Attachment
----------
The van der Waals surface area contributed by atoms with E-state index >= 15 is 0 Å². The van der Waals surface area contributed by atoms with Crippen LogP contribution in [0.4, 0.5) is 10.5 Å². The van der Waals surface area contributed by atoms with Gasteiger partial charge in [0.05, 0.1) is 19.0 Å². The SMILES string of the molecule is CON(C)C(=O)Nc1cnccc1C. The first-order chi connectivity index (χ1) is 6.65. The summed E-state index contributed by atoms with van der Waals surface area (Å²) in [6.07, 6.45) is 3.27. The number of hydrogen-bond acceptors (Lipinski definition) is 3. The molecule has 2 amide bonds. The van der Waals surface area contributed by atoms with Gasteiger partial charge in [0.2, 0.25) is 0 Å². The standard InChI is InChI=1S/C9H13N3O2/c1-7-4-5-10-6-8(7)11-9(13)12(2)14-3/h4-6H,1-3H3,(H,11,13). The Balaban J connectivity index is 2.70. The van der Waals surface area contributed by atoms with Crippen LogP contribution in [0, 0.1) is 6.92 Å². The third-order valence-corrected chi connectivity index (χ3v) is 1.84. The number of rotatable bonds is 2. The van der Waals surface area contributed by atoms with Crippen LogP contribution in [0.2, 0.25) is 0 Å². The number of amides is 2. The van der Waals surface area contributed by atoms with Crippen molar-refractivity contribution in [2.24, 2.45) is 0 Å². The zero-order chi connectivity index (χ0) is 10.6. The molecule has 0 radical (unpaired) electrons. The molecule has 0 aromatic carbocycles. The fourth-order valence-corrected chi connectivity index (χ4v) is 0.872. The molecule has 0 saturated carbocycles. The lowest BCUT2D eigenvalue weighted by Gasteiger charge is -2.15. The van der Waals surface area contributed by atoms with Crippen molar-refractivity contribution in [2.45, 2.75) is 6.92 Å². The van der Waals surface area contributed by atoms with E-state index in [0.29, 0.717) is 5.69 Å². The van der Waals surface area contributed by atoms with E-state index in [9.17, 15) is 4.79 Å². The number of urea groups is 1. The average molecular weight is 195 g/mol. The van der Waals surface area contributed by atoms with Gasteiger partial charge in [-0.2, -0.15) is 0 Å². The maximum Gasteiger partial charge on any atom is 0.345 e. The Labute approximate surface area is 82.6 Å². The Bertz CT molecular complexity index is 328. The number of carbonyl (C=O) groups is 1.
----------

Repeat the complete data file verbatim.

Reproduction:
The van der Waals surface area contributed by atoms with E-state index >= 15 is 0 Å². The van der Waals surface area contributed by atoms with Crippen LogP contribution in [0.4, 0.5) is 10.5 Å². The van der Waals surface area contributed by atoms with Gasteiger partial charge in [0.05, 0.1) is 19.0 Å². The SMILES string of the molecule is CON(C)C(=O)Nc1cnccc1C. The first-order chi connectivity index (χ1) is 6.65. The summed E-state index contributed by atoms with van der Waals surface area (Å²) in [6.07, 6.45) is 3.27. The number of hydrogen-bond acceptors (Lipinski definition) is 3. The molecule has 2 amide bonds. The van der Waals surface area contributed by atoms with Gasteiger partial charge in [0.2, 0.25) is 0 Å². The standard InChI is InChI=1S/C9H13N3O2/c1-7-4-5-10-6-8(7)11-9(13)12(2)14-3/h4-6H,1-3H3,(H,11,13). The Balaban J connectivity index is 2.70. The van der Waals surface area contributed by atoms with Crippen LogP contribution in [0, 0.1) is 6.92 Å². The third-order valence-corrected chi connectivity index (χ3v) is 1.84. The number of rotatable bonds is 2. The van der Waals surface area contributed by atoms with Crippen LogP contribution in [0.2, 0.25) is 0 Å². The number of amides is 2. The van der Waals surface area contributed by atoms with Crippen molar-refractivity contribution in [2.24, 2.45) is 0 Å². The zero-order chi connectivity index (χ0) is 10.6. The molecule has 0 radical (unpaired) electrons. The molecule has 0 aromatic carbocycles. The fourth-order valence-corrected chi connectivity index (χ4v) is 0.872. The molecule has 0 saturated carbocycles. The lowest BCUT2D eigenvalue weighted by Gasteiger charge is -2.15. The van der Waals surface area contributed by atoms with Crippen molar-refractivity contribution in [2.45, 2.75) is 6.92 Å². The van der Waals surface area contributed by atoms with E-state index in [0.29, 0.717) is 5.69 Å². The van der Waals surface area contributed by atoms with E-state index in [9.17, 15) is 4.79 Å². The number of urea groups is 1. The average molecular weight is 195 g/mol. The van der Waals surface area contributed by atoms with Gasteiger partial charge in [-0.2, -0.15) is 0 Å². The maximum Gasteiger partial charge on any atom is 0.345 e. The Labute approximate surface area is 82.6 Å². The Bertz CT molecular complexity index is 328. The number of carbonyl (C=O) groups is 1.